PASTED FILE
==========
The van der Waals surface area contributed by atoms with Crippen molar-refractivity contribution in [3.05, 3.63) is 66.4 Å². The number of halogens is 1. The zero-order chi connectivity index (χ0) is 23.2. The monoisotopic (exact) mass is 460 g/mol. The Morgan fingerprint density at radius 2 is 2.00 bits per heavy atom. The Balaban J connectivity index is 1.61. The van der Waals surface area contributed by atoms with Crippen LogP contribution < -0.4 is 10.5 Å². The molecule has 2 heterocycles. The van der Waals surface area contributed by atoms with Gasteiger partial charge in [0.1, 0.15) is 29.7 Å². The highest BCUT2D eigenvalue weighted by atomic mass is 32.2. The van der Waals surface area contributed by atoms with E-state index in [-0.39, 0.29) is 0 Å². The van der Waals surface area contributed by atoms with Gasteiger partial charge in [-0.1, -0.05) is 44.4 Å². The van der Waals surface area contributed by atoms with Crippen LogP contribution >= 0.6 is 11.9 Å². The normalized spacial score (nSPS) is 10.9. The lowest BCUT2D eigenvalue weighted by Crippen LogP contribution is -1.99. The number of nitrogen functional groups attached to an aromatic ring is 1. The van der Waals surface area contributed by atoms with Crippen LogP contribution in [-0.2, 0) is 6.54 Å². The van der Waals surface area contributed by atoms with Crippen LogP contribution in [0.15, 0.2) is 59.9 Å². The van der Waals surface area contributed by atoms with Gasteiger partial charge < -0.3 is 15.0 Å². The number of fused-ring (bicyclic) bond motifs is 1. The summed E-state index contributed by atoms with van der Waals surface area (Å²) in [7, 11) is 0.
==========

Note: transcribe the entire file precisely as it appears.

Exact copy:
The van der Waals surface area contributed by atoms with Crippen molar-refractivity contribution in [3.05, 3.63) is 66.4 Å². The number of halogens is 1. The zero-order chi connectivity index (χ0) is 23.2. The monoisotopic (exact) mass is 460 g/mol. The Morgan fingerprint density at radius 2 is 2.00 bits per heavy atom. The Balaban J connectivity index is 1.61. The van der Waals surface area contributed by atoms with Crippen LogP contribution < -0.4 is 10.5 Å². The molecule has 2 heterocycles. The van der Waals surface area contributed by atoms with Gasteiger partial charge in [0.1, 0.15) is 29.7 Å². The highest BCUT2D eigenvalue weighted by atomic mass is 32.2. The van der Waals surface area contributed by atoms with E-state index in [-0.39, 0.29) is 0 Å². The van der Waals surface area contributed by atoms with Gasteiger partial charge in [-0.1, -0.05) is 44.4 Å². The van der Waals surface area contributed by atoms with Crippen LogP contribution >= 0.6 is 11.9 Å². The normalized spacial score (nSPS) is 10.9. The lowest BCUT2D eigenvalue weighted by Crippen LogP contribution is -1.99. The number of nitrogen functional groups attached to an aromatic ring is 1. The van der Waals surface area contributed by atoms with Crippen LogP contribution in [-0.2, 0) is 6.54 Å². The van der Waals surface area contributed by atoms with Crippen LogP contribution in [0.15, 0.2) is 59.9 Å². The van der Waals surface area contributed by atoms with Gasteiger partial charge < -0.3 is 15.0 Å². The number of fused-ring (bicyclic) bond motifs is 1. The summed E-state index contributed by atoms with van der Waals surface area (Å²) in [7, 11) is 0.